Page 6: of Maritime Reporter Magazine (July 15, 1977)

Read this page in Pdf, Flash or Html5 edition of July 15, 1977 Maritime Reporter Magazine

Western Union Int'l

To Market New


A specially designed maritime satellite communications system is being marketed by Western

Union International, Inc. (WUI),

One WUI Plaza, New York, N.Y. 10004.

The system, called MARISAT, was described by Roy K. Andres,

WUI's vice president for planning, selected for reliability repeatability and lowest maintenance

Rig built by: Marathon LeTourneau,

Enterprises, Slidell. La. at a recent press conference held at the Whitehall Club in New

York City.

Developed by WUI in partner- ship with other communications organizations and with the back- ing of the U.S. Navy, MARISAT has been utilized on an introduc- tory service basis to shipping for the past year.

Core of the system are three geostationary orbits 22,300 miles over the equator covering the At- lantic, Pacific and Indian Oceans. systems

The satellites provide contin- uous ultra-high-frequency com- munications to the U.S. Navy in all three oceans.

Links to the Navy installations with the mainland U.S. are two large shore stations with 42-foot- diameter antennas, one each in

Connecticut and California. A third will be in service in the

Indian Ocean area later this year.

Under the system, ships com- municate instantaneously, using a four-foot stabilized antenna beamed to the satellite which am- plifies the signal and repeats it to shore stations.

Telex calls from ships are au- tomatically interconnected by a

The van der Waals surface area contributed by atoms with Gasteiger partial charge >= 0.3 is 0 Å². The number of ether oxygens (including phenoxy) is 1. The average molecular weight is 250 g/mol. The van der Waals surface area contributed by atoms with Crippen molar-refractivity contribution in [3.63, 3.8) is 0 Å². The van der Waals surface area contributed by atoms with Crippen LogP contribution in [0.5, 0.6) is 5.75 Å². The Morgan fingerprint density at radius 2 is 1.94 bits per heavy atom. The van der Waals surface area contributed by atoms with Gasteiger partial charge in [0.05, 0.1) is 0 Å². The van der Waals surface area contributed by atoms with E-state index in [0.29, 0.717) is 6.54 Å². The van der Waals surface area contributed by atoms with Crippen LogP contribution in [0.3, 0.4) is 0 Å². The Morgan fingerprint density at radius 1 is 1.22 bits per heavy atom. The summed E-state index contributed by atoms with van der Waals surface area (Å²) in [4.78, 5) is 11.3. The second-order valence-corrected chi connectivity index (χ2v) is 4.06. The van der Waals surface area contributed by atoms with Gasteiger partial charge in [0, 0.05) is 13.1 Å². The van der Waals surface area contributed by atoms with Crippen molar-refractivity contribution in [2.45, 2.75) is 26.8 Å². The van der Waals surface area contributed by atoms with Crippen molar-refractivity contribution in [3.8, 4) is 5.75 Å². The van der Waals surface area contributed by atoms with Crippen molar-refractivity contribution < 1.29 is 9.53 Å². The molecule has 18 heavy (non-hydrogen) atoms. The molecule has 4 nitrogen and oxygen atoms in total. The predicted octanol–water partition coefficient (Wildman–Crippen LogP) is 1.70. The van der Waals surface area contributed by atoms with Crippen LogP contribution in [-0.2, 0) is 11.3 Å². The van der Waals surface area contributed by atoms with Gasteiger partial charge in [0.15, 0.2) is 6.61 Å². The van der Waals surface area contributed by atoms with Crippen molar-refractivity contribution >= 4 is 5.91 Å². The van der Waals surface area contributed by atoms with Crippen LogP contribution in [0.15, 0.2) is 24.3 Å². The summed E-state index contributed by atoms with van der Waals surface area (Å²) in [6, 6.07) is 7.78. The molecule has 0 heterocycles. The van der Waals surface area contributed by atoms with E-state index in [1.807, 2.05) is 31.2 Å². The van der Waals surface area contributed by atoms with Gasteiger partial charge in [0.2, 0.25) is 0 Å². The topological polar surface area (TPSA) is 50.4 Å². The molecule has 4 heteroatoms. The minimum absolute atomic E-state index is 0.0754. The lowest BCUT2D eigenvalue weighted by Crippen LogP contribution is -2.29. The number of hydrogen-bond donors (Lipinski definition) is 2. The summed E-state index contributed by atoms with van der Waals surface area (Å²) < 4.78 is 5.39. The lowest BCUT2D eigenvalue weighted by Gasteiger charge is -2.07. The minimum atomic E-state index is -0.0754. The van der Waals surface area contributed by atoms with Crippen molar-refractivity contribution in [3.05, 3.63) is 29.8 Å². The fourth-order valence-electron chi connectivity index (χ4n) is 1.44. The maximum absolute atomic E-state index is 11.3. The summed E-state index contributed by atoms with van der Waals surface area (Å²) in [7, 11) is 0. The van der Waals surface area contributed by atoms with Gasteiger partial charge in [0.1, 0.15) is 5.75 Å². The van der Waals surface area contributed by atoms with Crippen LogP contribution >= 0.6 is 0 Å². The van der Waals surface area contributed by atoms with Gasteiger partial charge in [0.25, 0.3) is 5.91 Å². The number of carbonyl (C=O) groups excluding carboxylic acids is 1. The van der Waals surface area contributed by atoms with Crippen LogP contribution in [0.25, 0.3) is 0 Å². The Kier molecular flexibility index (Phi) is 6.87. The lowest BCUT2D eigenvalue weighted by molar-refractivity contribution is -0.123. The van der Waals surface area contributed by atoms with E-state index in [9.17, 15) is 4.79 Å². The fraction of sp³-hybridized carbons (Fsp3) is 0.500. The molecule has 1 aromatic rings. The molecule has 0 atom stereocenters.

U.S. international record carrier to any Telex machine throughout the world.

According to Mr. Andres, the system is available for $55,000 per complete unit, excluding in- stallation costs. It can also be ob- tained on a lease basis, he added.

Skagit Corporation

Appoints F.K. Weimann

Fritz K. Weimann

Fritz K. Weimann has been ap- pointed manager of long-range planning and product develop- ment, according to Skagit Corpo- ration's director of marketing,

George B. Klos.

Mr. Weimann will be responsi- ble for long-range planning with emphasis on new products, and the adaption and extension of

Skagit's present offshore, marine, construction, and logging product lines.

Prior to joining Skagit, Mr.

Weimann had served as director of engineering at the Lorain Divi- sion of The Koehring Company.

He had held many management positions during his 25 years with


Mr. Weimann was born in Ger- many and graduated from the

Hamburg Engineering College,

Hamburg, Germany, with a ma- jor in mechanical engineering.

Skagit Corporation, Sedro-

Woolley, Wash., a subsidiary of

The Bendix Corporation, is a man- ufacturer of heavy machinery for the offshore, marine, construction, and logging industries.

Maritime Approves

CDS For Purchase

Of Spare Tailshaft

The Maritime Subsidy Board has approved construction-differ- ential subsidy (CDS) for the pur- chase of a spare tailshaft to sup- port four 89,700-deadweight-ton tankers built for the Third Group,


The tailshaft will cost $52,500, of which the Government will pay $19,147. The tankers were built with CDS assistance by National